The promotion of SFA in today’s world therefore is rendered much more high profile because of the accessibility of social media.
The time has come for the word to be appropriately spread across the nation about the importance of getting off the couches and engaging in physical activity of some sort every day of one’s life.
Wellness must be promoted using all forms of the media available to Vincentians
Physical Education
St Vincent and the Grenadines has taken the wrong point of departure in respect of the introduction of physical education in the school system.
We started physical education as a subject in the secondary school system only because the Caribbean Examinations Council (CXC) made it an examinable subject.
We still boast that physical education is in our school system without making it clear that it is really only to a very limited extent.
Physical education is not compulsory in our education system.
There is really no physical education at the primary school level to any extent for us to speak about.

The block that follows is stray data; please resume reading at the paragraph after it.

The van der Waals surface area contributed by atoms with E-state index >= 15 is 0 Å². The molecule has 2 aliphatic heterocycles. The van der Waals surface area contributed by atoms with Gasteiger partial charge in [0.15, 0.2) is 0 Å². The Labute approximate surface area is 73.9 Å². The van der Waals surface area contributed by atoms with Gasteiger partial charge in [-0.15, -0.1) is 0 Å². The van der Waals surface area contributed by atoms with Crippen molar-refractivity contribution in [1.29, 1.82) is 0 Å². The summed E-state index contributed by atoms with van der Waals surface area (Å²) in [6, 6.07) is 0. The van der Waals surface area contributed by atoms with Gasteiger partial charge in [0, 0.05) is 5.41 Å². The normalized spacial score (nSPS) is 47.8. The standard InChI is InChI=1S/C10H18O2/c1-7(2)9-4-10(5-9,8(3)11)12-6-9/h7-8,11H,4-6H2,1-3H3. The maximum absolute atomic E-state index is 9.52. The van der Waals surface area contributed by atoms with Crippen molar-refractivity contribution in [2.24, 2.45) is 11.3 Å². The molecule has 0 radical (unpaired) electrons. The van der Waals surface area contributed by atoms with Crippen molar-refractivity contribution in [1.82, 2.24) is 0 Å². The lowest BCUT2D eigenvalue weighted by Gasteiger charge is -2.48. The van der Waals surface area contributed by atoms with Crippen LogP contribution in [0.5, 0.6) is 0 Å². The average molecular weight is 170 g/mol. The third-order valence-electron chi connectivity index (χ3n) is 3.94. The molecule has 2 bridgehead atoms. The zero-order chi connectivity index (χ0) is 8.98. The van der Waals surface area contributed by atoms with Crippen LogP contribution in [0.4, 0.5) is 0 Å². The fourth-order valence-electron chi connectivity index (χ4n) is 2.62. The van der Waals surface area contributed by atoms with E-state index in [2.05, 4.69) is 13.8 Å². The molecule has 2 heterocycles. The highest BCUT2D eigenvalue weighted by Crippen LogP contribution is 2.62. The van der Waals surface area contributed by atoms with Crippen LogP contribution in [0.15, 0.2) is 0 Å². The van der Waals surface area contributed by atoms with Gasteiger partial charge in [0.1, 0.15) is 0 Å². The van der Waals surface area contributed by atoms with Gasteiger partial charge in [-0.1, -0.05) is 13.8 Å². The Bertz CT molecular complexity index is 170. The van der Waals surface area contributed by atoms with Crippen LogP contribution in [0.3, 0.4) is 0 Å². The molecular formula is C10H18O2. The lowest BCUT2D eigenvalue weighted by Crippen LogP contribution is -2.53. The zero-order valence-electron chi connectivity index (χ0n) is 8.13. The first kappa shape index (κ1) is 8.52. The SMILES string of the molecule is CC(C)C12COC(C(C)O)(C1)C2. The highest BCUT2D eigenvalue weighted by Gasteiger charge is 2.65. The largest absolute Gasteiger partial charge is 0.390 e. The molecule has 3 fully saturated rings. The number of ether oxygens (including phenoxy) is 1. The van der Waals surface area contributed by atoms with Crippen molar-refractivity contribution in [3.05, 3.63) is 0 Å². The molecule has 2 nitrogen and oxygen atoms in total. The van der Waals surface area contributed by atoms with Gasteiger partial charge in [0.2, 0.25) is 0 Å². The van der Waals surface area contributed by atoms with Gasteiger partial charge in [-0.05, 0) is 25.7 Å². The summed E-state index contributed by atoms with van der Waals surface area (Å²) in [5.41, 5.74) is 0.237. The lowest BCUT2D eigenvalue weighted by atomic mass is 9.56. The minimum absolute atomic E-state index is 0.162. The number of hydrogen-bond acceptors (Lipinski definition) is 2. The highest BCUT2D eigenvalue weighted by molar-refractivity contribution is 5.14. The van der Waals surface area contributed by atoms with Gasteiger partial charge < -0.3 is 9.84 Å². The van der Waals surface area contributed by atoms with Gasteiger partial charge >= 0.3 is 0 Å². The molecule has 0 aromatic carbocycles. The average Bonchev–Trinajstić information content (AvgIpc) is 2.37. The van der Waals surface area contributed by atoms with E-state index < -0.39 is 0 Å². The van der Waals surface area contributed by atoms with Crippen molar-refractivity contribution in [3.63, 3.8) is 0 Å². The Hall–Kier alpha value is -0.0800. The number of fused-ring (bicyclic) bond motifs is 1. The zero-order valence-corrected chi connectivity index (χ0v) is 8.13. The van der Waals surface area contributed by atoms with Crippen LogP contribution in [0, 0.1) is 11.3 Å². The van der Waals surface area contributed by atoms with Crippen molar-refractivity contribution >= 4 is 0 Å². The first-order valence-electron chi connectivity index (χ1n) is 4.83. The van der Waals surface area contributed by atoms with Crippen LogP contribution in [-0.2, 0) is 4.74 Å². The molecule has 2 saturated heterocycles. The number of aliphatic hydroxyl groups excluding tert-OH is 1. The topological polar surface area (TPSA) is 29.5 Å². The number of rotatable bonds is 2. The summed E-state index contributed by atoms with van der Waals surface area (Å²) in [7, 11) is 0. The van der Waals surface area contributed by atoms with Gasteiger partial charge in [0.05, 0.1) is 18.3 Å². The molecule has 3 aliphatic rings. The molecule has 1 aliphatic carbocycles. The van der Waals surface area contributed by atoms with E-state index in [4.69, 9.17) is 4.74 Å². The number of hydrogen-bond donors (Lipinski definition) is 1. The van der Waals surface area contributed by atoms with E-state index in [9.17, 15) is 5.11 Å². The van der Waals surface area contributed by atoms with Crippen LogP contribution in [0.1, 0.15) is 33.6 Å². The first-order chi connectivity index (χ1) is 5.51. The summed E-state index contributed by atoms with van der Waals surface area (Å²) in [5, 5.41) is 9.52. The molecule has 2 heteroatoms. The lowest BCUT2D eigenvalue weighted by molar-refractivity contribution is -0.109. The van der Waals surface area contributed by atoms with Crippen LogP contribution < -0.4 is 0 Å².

What should obtain in reality is that we should have declared physical education a compulsory subject at all levels in our education system.
At each pre-school we should have at least one teacher designated for physical education. It is at the pre-school level that a child learns fastest yet there is no one trained specifically to introduce them to physical education – the rudiments of movement and coordination.
If this is done we can then begin to speak seriously about developing a culture of physical activity.
If we can get children at the pre-school level to be excited about physical activity then we are guaranteed a healthier future.
If the children are introduced to the fundamentals at the pre-school level they are likely to opt for continuing development in physical education in the primary school.
There must be PE teachers in the primary school who have been appropriately trained and who would ensure that the children are enthused about the discipline. In such a situation the latter are more likely to appreciate a healthy lifestyle.